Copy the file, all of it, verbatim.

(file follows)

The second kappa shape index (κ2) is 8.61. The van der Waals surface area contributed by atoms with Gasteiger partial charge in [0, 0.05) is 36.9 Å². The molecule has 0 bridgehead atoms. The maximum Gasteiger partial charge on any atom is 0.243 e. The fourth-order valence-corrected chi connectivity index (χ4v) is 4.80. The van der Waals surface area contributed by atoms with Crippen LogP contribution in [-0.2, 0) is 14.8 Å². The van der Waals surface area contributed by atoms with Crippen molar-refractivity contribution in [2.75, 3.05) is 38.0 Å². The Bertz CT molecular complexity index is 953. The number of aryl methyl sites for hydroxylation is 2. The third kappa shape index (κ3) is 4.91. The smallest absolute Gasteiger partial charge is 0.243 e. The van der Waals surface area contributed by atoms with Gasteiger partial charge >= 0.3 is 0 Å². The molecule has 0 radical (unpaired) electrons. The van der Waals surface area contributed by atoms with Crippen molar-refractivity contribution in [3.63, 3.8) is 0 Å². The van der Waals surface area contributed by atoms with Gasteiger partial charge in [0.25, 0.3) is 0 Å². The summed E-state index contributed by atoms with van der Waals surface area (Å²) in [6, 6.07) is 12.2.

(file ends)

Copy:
The second kappa shape index (κ2) is 8.61. The van der Waals surface area contributed by atoms with Gasteiger partial charge in [0, 0.05) is 36.9 Å². The molecule has 0 bridgehead atoms. The maximum Gasteiger partial charge on any atom is 0.243 e. The fourth-order valence-corrected chi connectivity index (χ4v) is 4.80. The van der Waals surface area contributed by atoms with Crippen LogP contribution in [-0.2, 0) is 14.8 Å². The van der Waals surface area contributed by atoms with Crippen molar-refractivity contribution in [2.75, 3.05) is 38.0 Å². The Bertz CT molecular complexity index is 953. The number of aryl methyl sites for hydroxylation is 2. The third kappa shape index (κ3) is 4.91. The smallest absolute Gasteiger partial charge is 0.243 e. The van der Waals surface area contributed by atoms with Gasteiger partial charge >= 0.3 is 0 Å². The molecule has 0 radical (unpaired) electrons. The van der Waals surface area contributed by atoms with Crippen molar-refractivity contribution in [3.63, 3.8) is 0 Å². The van der Waals surface area contributed by atoms with Gasteiger partial charge in [0.25, 0.3) is 0 Å². The summed E-state index contributed by atoms with van der Waals surface area (Å²) in [6, 6.07) is 12.2.